President Safa Zaki's Welcome to Class of 2027
Hello, Class of 2027!
It’s a great pleasure and an honor for me to be with you this afternoon and to welcome you officially to Bowdoin.
My husband, Huff, and I arrived in Brunswick in July. So, like many of you, I am new to Maine, and like many of you, I am also just getting to know Bowdoin. What I’ve found so far is a vibrant and openhearted community, a college that is alive with possibilities, and a genuine warmth and generosity. I know that you will find the same.
I have to say that I feel a particular connection to all of you, as we start our journeys at Bowdoin together. I think back to last winter and spring, when you and I were deciding whether to come here, and I wonder if we were drawn to this special place for similar reasons. These reasons probably include the obvious ones: the opportunity to work with an amazing staff and a world-renowned faculty; the opportunity to live with and learn from your inspiring peers; the opportunity to participate in a wide range of co-curricular activities; and the opportunity to live and work surrounded by the natural beauty of this campus and this place in the world, this state of Maine; Or maybe you heard about the food.
But I imagine that like me, you were also drawn here by a more intangible quality, one that isn’t about the amazing resources, opportunities, and programs that Bowdoin offers its students; but that is instead about Bowdoin’s core value: the deep belief that we all have an obligation to serve the common good. That value, articulated at Bowdoin’s founding, is what ultimately drew me to Bowdoin, and I suspect it’s what also attracted many of you.
In fact I hear it reflected in the things you’ve already said to me about the trips you’ve taken and the things that youv’e been doing over the summer.
I also imagine you are feeling some of the same anxieties I felt in making this big move. Like many of you, I have spent many years in a place that had become home—I knew everyone, and I understood the rules and the culture. Change—even change that we are excited about—is scary, and this transition won’t be without challenges or even moments of failure. You do not need to sit alone with those challenges and those moments.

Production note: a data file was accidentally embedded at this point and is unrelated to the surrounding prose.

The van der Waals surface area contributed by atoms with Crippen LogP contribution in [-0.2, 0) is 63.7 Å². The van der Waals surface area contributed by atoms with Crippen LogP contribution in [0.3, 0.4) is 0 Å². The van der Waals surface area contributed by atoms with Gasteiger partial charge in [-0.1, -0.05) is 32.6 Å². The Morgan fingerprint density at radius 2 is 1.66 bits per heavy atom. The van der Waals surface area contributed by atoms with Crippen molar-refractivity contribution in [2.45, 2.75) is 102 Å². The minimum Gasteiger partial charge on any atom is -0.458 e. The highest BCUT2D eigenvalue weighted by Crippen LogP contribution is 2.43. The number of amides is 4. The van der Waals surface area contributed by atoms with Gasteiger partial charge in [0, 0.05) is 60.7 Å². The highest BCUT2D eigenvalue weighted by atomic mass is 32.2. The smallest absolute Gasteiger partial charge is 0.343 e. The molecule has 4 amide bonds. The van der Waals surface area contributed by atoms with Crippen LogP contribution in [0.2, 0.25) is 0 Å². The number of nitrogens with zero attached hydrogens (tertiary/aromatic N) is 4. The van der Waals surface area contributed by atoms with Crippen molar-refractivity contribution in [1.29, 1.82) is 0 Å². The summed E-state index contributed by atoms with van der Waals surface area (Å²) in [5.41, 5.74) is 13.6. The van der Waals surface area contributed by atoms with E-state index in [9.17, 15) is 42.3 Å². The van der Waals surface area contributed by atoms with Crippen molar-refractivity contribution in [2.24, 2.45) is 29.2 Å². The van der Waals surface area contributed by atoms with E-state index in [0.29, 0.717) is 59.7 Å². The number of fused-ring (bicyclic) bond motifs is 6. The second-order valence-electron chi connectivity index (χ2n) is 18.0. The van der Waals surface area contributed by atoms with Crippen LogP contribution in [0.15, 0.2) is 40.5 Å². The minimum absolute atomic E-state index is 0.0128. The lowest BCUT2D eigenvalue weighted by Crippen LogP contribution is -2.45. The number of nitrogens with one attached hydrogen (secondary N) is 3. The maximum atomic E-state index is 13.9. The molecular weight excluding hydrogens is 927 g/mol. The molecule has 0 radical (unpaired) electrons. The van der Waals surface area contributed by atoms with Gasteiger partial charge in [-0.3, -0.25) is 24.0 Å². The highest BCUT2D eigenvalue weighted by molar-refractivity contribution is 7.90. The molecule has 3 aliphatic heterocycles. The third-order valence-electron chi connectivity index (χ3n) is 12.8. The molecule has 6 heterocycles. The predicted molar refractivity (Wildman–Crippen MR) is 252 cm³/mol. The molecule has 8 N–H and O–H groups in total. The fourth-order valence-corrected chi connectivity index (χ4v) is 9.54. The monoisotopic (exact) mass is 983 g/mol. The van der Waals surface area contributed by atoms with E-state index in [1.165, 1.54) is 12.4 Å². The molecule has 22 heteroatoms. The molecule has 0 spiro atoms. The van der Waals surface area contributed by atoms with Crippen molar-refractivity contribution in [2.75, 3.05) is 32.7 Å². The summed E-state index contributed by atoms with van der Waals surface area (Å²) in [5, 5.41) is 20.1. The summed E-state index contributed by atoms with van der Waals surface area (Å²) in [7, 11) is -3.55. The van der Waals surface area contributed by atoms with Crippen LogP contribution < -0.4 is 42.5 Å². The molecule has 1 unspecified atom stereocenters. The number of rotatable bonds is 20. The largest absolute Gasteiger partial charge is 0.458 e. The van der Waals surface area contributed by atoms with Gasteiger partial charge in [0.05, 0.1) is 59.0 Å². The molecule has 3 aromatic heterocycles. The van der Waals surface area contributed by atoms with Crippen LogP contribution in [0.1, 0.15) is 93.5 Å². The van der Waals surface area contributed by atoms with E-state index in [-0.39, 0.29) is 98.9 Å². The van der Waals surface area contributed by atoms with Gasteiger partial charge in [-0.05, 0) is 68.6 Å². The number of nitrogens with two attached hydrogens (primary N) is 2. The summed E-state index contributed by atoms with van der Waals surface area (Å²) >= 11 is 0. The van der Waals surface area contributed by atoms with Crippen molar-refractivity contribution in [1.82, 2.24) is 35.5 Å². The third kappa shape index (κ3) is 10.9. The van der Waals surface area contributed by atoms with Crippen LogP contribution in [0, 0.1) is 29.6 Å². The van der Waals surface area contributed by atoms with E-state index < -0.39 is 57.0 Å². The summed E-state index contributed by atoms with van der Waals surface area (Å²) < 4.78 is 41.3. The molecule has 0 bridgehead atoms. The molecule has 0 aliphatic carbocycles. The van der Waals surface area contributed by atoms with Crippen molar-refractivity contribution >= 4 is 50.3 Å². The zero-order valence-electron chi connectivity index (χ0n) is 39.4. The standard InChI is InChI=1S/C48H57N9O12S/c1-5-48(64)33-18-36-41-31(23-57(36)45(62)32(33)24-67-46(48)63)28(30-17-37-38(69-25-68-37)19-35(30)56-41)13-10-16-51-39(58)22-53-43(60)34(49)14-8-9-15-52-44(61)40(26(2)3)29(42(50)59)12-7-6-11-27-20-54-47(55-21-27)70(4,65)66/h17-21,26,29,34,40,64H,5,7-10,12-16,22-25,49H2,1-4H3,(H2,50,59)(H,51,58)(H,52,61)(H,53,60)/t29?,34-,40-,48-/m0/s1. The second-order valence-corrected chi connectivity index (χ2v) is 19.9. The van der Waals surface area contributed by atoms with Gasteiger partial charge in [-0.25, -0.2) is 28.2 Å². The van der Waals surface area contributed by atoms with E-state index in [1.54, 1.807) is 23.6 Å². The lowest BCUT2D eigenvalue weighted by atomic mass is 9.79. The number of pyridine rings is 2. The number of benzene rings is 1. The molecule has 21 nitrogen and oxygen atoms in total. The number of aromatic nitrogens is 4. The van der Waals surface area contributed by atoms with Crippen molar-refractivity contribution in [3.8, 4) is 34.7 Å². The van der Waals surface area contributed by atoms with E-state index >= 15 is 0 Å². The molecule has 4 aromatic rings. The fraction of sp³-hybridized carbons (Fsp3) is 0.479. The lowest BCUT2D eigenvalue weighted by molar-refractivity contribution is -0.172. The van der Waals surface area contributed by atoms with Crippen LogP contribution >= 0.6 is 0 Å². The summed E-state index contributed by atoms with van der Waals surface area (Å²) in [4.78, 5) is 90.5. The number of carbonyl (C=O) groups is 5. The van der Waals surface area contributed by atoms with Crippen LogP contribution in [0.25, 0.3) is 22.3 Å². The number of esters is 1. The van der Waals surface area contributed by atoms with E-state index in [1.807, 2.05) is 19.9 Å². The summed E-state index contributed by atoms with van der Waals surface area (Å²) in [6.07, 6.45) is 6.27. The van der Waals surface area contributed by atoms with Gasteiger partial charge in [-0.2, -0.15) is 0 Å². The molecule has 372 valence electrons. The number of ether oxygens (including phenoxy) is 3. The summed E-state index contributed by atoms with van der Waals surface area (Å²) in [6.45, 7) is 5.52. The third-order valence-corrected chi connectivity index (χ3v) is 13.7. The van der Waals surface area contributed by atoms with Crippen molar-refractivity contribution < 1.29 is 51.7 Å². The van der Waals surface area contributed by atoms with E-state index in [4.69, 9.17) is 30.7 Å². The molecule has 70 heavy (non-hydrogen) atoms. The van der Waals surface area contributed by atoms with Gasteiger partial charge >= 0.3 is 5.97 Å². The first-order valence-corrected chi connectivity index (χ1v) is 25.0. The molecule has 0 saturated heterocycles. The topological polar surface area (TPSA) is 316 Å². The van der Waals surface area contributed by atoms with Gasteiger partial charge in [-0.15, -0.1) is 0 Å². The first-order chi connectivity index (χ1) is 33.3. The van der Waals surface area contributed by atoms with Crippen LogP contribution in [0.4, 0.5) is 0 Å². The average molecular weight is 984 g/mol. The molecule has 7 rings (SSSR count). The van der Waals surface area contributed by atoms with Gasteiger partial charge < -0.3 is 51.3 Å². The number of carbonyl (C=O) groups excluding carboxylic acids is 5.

I want you to know that you’ve landed in a special place. There are a lot of people here—professors, staff, coaches, classmates (and me!)—who are cheering for you, and who are working hard to help you succeed and thrive. My hope for you is that you will take advantage of everything Bowdoin has to offer you, that you have some fun, that you will ask for help when you need it, and that you will offer help when you can—that you will continue the Bowdoin commitment to build a community dedicated to the common good.
Over the next four years, you will have the opportunity to stretch yourselves and to build on your passions and discover new ones. You will learn to debate, to question, to analyze, to communicate clearly and convincingly, and you will be encouraged to do all of this collaboratively as part of a learning community.
As you might imagine, given my background as a scholar and teacher, I am deeply committed to this model of education, and I know from my own experience, from that of my own children, and from the students with whom I’ve worked, that the next four years will have an enormous positive impact on your lives. I know that without a doubt. You will remember this time. Research in my field suggests that you will remember this time more than any other.
From my initial conversations with alumni, it is clear that generations of Bowdoin graduates have been inspired by what they learned from a faculty member here and also from what they gained from a coach or another staff member or from their fellow students.
But I also know, as a faculty member and as a former dean of faculty, that faculty, coaches, and staff members are also inspired and transformed by what they learn from you. So, bring your whole selves.
As Claudia described, all of you are here because you belong here. You are immensely capable students who have succeeded at the highest levels, and you are now at Bowdoin together. We are so glad you are here.
I’ve had a look at the impressive orientation schedule that a group of returning students and staff in student affairs has pulled together for you. You’re going to be busy, and you’re also going to get a sense of Bowdoin’s values and traditions. It may seem overwhelming at the start—believe me, I know! But you will soon settle in and be on your way.
There are a lot of people at the College who are eager to know you. I am one of those people, so don’t be surprised if I sit down next to you in the dining hall or stop to speak to you on the Quad. I am excited and eager to meet you individually and in groups and to get to know you. To me, that is the very best part of the job!
With that, let me say how thrilled I am to be here with you as you and I start this journey together.
Welcome to Bowdoin!